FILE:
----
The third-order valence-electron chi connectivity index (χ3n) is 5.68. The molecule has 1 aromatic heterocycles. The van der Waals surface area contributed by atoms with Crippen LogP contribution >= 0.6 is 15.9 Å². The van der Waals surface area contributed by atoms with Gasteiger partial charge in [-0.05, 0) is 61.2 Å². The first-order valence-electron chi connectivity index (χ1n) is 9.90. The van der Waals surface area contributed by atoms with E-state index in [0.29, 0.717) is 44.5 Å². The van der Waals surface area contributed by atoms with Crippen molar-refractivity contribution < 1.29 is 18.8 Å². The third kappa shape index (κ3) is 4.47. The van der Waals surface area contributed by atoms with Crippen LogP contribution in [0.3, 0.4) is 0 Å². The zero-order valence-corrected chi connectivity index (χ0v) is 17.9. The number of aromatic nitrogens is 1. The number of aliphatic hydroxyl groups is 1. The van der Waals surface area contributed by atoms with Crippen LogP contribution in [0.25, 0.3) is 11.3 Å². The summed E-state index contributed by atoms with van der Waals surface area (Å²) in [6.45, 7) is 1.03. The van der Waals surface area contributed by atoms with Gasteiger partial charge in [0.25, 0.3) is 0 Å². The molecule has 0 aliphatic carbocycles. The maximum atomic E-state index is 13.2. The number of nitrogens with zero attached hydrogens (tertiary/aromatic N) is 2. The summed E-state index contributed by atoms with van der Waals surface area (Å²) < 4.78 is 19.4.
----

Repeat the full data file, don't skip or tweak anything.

The third-order valence-electron chi connectivity index (χ3n) is 5.68. The molecule has 1 aromatic heterocycles. The van der Waals surface area contributed by atoms with Crippen LogP contribution >= 0.6 is 15.9 Å². The van der Waals surface area contributed by atoms with Gasteiger partial charge in [-0.05, 0) is 61.2 Å². The first-order valence-electron chi connectivity index (χ1n) is 9.90. The van der Waals surface area contributed by atoms with E-state index in [0.29, 0.717) is 44.5 Å². The van der Waals surface area contributed by atoms with Crippen molar-refractivity contribution < 1.29 is 18.8 Å². The third kappa shape index (κ3) is 4.47. The van der Waals surface area contributed by atoms with Crippen LogP contribution in [0.3, 0.4) is 0 Å². The zero-order valence-corrected chi connectivity index (χ0v) is 17.9. The number of aromatic nitrogens is 1. The number of aliphatic hydroxyl groups is 1. The van der Waals surface area contributed by atoms with Crippen LogP contribution in [0.25, 0.3) is 11.3 Å². The summed E-state index contributed by atoms with van der Waals surface area (Å²) in [6.45, 7) is 1.03. The van der Waals surface area contributed by atoms with Gasteiger partial charge in [0.25, 0.3) is 0 Å². The molecule has 0 aliphatic carbocycles. The maximum atomic E-state index is 13.2. The number of nitrogens with zero attached hydrogens (tertiary/aromatic N) is 2. The summed E-state index contributed by atoms with van der Waals surface area (Å²) < 4.78 is 19.4.